OSU Studies Link between Women Board Members and Profitability

Article excerpt

Can having women board members improve a company's profits?

"That's the $64,000 question," said David A. Carter, associate professor of finance at Oklahoma State University's Spears School of Business. "It seems like a straightforward proposition. But in practice, it's very difficult."

Hoping to get beyond the loaded politics behind that diversity question, a trio of OSU professors sought to quantify that answer statistically by studying earnings of the Standard & Poor's 1,500 Index companies. But that answer proved as elusive as the economy's recovery.

"The statistical analysis, depending on how you do it, will give you different answers," said Gary Simpson, a professor of finance and the Oklahoma Bankers Association chair of Commercial Bank Management. "The results are not robust to the methodology."

As the Enron scandal heightened public scrutiny on corporate boards of directors, Carter joined with Simpson and Betty Simkins to study the impact women directors had on 2003 corporate financial results. They approached this by statistically factoring out time- sensitive issues, such as the lingering 9/11 recession and natural gas trading scandal, and differences separating the economic sectors of these S&P companies, such as banking and manufacturing.

That provided a constant for comparing base earnings to board composition, all without trying to judge the value of women directors, their different insights or their decision-making processes.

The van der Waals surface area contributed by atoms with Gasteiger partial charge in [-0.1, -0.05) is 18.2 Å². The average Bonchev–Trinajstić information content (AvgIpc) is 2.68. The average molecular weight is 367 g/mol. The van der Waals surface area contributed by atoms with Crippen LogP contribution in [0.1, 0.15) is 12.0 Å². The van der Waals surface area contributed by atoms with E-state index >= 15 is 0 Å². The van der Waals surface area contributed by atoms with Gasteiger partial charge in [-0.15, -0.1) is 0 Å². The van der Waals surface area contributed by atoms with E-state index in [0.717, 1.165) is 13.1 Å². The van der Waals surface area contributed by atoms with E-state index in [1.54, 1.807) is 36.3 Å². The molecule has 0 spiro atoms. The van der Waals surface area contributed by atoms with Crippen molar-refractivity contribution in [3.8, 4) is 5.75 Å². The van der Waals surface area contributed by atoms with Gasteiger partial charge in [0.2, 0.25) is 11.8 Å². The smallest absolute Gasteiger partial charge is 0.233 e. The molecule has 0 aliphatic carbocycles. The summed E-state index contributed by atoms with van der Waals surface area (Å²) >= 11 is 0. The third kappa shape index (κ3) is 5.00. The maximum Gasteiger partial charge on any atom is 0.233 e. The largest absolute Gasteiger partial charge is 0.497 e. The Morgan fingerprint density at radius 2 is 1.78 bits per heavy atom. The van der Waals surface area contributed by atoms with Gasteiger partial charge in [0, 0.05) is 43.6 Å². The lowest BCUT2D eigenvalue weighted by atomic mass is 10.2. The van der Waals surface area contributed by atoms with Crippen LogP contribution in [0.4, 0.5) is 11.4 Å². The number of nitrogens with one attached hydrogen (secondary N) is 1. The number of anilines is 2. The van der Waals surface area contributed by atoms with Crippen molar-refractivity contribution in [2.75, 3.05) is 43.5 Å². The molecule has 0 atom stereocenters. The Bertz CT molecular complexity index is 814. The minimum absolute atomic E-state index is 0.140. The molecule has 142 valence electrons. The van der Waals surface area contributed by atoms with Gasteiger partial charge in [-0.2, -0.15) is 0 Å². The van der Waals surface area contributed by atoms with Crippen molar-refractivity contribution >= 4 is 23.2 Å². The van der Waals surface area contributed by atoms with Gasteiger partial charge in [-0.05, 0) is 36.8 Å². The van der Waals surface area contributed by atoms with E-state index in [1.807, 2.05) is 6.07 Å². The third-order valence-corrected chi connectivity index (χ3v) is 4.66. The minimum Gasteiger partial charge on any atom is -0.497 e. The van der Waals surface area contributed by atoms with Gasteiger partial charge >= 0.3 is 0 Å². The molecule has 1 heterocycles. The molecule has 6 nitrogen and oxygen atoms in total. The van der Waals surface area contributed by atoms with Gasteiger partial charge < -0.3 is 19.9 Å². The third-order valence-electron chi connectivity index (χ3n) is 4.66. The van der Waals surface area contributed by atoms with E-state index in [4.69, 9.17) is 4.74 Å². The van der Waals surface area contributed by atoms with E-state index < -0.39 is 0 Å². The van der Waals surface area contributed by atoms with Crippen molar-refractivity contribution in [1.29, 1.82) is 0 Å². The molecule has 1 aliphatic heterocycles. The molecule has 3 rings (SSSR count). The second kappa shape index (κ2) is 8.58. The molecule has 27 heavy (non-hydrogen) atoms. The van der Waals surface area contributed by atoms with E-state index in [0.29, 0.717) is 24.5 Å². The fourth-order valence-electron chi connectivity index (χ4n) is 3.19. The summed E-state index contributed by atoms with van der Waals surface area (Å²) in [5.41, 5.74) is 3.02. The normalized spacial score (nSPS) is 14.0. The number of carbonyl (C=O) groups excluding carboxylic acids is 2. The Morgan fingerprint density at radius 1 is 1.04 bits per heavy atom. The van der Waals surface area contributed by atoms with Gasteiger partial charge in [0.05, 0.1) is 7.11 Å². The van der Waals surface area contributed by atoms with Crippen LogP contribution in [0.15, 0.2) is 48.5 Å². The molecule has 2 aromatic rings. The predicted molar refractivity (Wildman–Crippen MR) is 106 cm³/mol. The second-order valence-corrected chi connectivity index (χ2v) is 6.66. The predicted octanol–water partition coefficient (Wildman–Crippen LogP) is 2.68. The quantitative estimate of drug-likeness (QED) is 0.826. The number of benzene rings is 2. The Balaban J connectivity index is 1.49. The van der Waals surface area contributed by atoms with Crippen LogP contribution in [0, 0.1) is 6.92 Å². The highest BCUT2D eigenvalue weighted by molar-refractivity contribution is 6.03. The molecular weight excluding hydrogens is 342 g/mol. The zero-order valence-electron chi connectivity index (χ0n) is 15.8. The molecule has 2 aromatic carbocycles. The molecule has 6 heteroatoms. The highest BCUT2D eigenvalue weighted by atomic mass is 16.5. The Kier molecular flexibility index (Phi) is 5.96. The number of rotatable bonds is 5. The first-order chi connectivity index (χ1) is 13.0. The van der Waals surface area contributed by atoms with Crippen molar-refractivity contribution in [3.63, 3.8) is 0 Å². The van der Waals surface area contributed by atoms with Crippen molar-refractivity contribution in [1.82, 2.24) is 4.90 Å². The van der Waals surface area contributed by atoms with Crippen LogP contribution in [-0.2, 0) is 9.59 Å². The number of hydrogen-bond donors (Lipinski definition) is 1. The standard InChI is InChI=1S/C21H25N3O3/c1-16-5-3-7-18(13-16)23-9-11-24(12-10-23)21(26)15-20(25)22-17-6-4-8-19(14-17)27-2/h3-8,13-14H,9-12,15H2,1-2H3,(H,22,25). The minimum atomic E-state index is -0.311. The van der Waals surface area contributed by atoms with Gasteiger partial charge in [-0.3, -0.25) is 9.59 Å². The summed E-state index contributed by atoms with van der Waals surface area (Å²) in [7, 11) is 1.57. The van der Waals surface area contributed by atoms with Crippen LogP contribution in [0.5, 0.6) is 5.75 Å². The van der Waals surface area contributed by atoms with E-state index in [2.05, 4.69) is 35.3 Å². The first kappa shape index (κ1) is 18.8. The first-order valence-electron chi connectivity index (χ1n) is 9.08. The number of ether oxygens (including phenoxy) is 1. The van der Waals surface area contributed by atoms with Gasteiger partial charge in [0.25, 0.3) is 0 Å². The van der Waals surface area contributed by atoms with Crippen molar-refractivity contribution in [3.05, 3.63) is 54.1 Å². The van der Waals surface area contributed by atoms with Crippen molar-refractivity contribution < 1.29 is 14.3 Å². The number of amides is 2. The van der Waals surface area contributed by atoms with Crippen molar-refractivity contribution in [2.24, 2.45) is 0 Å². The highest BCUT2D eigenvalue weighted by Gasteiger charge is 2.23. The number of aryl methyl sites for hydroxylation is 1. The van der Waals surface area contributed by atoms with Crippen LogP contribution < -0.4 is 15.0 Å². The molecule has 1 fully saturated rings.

"We don't actually trace it through everything that happens," said Simpson, explaining how the study didn't analyze individual board actions. "We just look at the number of women on the board and what is the result."

Their first paper, covering 2003 financial results, found a definitive correlation between rising corporate profits and the percentage of women on the board. Simpson said that positive result drew their study widespread attention and numerous research and corporate citings.

Their second study, which added data through 2007, proved far less conclusive.

"Normally when you have a really nice positive relationship, the methodology will often be robust," said Carter. "That this is not, it tells me that the relationship is sort of at the margin.

"I guess the bottom line is that there's still no definitive answer," he said. "The results are still very sensitive to the methodology used."

That led Simpson to a bottom-line contingency view.

"That is the way of a lot of things in the world," he said. "Unfortunately for anybody who wants a good clean result, basically it depends on the company. …

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